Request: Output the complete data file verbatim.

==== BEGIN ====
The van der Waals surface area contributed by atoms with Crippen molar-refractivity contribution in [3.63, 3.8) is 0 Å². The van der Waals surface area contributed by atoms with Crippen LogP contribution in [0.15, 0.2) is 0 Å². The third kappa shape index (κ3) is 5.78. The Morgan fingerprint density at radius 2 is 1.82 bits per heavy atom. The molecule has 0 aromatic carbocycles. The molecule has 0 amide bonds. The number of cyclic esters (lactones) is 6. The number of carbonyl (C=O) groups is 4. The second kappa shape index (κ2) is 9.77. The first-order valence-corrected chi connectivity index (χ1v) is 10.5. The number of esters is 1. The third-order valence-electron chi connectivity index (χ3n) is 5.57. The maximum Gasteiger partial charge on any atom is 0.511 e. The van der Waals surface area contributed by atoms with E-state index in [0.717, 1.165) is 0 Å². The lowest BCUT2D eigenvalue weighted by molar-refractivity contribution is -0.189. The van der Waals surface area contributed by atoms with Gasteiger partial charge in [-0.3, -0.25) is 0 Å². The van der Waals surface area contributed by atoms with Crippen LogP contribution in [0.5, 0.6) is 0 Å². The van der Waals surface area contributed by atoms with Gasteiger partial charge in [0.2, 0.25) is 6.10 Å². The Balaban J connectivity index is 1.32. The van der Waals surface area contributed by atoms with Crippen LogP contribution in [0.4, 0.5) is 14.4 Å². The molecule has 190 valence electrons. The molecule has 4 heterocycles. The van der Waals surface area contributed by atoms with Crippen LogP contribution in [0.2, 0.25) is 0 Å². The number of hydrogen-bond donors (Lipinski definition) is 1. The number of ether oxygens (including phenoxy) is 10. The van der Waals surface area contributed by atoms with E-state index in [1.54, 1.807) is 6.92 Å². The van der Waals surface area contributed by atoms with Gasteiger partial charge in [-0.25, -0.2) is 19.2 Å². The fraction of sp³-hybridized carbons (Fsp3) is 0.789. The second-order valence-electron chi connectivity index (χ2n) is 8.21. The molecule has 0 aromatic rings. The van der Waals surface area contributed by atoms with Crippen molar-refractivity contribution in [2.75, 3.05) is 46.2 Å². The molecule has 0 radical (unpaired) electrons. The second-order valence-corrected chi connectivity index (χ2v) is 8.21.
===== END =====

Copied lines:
The van der Waals surface area contributed by atoms with Crippen molar-refractivity contribution in [3.63, 3.8) is 0 Å². The van der Waals surface area contributed by atoms with Crippen LogP contribution in [0.15, 0.2) is 0 Å². The third kappa shape index (κ3) is 5.78. The Morgan fingerprint density at radius 2 is 1.82 bits per heavy atom. The molecule has 0 aromatic carbocycles. The molecule has 0 amide bonds. The number of cyclic esters (lactones) is 6. The number of carbonyl (C=O) groups is 4. The second kappa shape index (κ2) is 9.77. The first-order valence-corrected chi connectivity index (χ1v) is 10.5. The number of esters is 1. The third-order valence-electron chi connectivity index (χ3n) is 5.57. The maximum Gasteiger partial charge on any atom is 0.511 e. The van der Waals surface area contributed by atoms with E-state index in [0.717, 1.165) is 0 Å². The lowest BCUT2D eigenvalue weighted by molar-refractivity contribution is -0.189. The van der Waals surface area contributed by atoms with Gasteiger partial charge in [-0.3, -0.25) is 0 Å². The van der Waals surface area contributed by atoms with Crippen LogP contribution in [0.5, 0.6) is 0 Å². The van der Waals surface area contributed by atoms with Gasteiger partial charge in [0.2, 0.25) is 6.10 Å². The Balaban J connectivity index is 1.32. The van der Waals surface area contributed by atoms with Crippen LogP contribution in [0.4, 0.5) is 14.4 Å². The molecule has 190 valence electrons. The molecule has 4 heterocycles. The van der Waals surface area contributed by atoms with Crippen LogP contribution in [0.2, 0.25) is 0 Å². The number of hydrogen-bond donors (Lipinski definition) is 1. The number of ether oxygens (including phenoxy) is 10. The van der Waals surface area contributed by atoms with E-state index in [1.54, 1.807) is 6.92 Å². The van der Waals surface area contributed by atoms with Gasteiger partial charge in [-0.25, -0.2) is 19.2 Å². The fraction of sp³-hybridized carbons (Fsp3) is 0.789. The second-order valence-electron chi connectivity index (χ2n) is 8.21. The molecule has 0 aromatic rings. The van der Waals surface area contributed by atoms with Crippen molar-refractivity contribution in [2.75, 3.05) is 46.2 Å². The molecule has 0 radical (unpaired) electrons. The second-order valence-corrected chi connectivity index (χ2v) is 8.21.